Exile - Hurts

Mixed or average reviews - based on 16 Critics

Critic score distribution:
  1. Positive: 6 out of 16
  2. Negative: 1 out of 16
  1. Mar 19, 2013
    What's clear about Hurts on Exile is how skilled Hutchcraft and Anderson are at seamlessly incorporating their influences, so you can hear the bands' inspirations in every line even as you marvel that this album is like nothing you've heard before.
  2. Mar 11, 2013
    Ultimately, there's something delicious and monumental about Hurts.[Apr 2013, p.106]
  3. It's on close personal terms with magnificence.
  4. 75
    If you’re able to look past the campy facade and accept that this is purely a record of glimmering pop, it’ll be something you’ll cherish.
  5. 70
    Because a grand and fabulous mode of theatre pervades everything about this band, you’re often a few degrees off completely connecting.
  6. Mar 11, 2013
    While the relentless realisation of their film-ready stylings may not be to everyone's tastes, the fact they're here at all in the first place is a cause worth celebrating in itself.
  7. Mar 8, 2013
    This is a second album that genuinely builds upon its predecessor. Exile reinforces the feeling in modern pop that no other group sounds quite as hurt as Hurts.
  8. Mar 8, 2013
    Luckily, Hutchcraft and keyboardist Adam Anderson are also endowed with that other pomp-rock characteristic--a gift for striding, anthemic choruses that turn even the most overwrought songs into unshakeable earworms.
  9. Mar 8, 2013
    Exile is found wanting when they try too much to be the stadium band rather than allowing the drama to play out.
  10. Mar 19, 2013
    No matter how many dark subjects are nested throughout, too often the music on Exile falls back into the same old tricks of bells-and-whistles pop choruses and obvious hooks.
  11. Mar 12, 2013
    Sadly, torrid synthesiser and billowing melodrama make it impossible to see any wry glances cast by Exile. [Apr 2013, p.73]
  12. Mar 27, 2013
    This is an album that maintains the joyless musical brand Hutchcraft and Anderson crystallised with their two million selling debut.
  13. Mar 12, 2013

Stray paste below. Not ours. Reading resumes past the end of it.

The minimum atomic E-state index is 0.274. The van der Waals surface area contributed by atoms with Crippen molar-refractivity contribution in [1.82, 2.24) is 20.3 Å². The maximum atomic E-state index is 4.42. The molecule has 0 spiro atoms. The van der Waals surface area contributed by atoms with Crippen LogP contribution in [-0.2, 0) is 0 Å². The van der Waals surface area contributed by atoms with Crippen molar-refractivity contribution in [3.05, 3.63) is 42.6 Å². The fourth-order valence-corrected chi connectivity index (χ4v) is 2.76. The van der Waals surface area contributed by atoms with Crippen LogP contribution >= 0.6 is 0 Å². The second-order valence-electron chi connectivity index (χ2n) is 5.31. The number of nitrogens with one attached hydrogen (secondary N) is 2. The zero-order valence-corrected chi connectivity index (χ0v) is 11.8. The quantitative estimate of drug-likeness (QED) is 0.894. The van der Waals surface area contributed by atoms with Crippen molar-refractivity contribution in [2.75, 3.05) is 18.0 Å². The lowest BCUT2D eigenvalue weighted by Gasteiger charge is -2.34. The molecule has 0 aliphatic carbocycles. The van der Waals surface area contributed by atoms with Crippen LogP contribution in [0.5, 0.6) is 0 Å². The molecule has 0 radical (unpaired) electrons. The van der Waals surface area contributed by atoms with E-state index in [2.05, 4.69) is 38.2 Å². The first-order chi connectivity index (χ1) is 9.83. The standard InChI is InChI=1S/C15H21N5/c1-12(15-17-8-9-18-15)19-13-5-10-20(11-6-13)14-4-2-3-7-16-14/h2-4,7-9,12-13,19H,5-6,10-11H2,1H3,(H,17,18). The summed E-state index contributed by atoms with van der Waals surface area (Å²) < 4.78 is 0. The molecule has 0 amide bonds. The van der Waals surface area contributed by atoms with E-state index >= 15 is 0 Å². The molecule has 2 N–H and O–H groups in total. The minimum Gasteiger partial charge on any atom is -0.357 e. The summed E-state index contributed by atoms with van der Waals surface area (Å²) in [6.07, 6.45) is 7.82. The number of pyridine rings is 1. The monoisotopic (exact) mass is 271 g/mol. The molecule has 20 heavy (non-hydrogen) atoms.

A chilling example of naked ambition prioritising production style over songwriting substance.
  14. Mar 11, 2013
    The songwriting isn't sturdy enough to hold it all up.
  15. Mar 8, 2013
    It's more showbiz than authentic, being knee-deep in the kind of epic balladry that wouldn't be out of place at Eurovision. [Apr 2013, p.91]
  16. 20
    Innovation, clearly, is not the highest of their priorities. In truth, everything comes a distant second to style.
User Score

Generally favorable reviews- based on 30 Ratings

User score distribution:
  1. Positive: 9 out of 10
  2. Negative: 0 out of 10
  1. Jul 22, 2013
    They change their sound to a darker/heavier scenario. But the deep songs are still here. The album is divided with the following scheme:
    Track 1: Open the album
    Tracks 2-5: Pop songs (the one that could hit the radio)
    Tracks 6-8: The experiments they tried. The dark/heavy songs.
    Tracks 9-12: Beautiful deep songs.

    Highlights: Somebody To Die For, Blind, The Rope, Help, The Crow.
    Actually, all tracks are excellent, I just tried to reduce the list from 12 to 5. Buy it ASAP.
    Full Review »
  2. Mar 16, 2013
    great album. big departure from thei first work, happiness. it is somewhat funny that the critics continue to criticise hurts while they are full of praises of such bands as one direction. to me this is because today it is better to praise music you perfectly know will sale more than original bands that perhaps are not everybody's cup of tea. it is a little frustrating because inspiration is ignored in favour of market sales Full Review »
  3. Apr 22, 2014
    A very good second album from this band. What shines the most are the melodies and once again the voice of the singer, so haunting and beautiful. The worst part are probably the lyrics, they are weak when you look at the album as a whole. The best songs are Miracle, Help and Guilty. Full Review »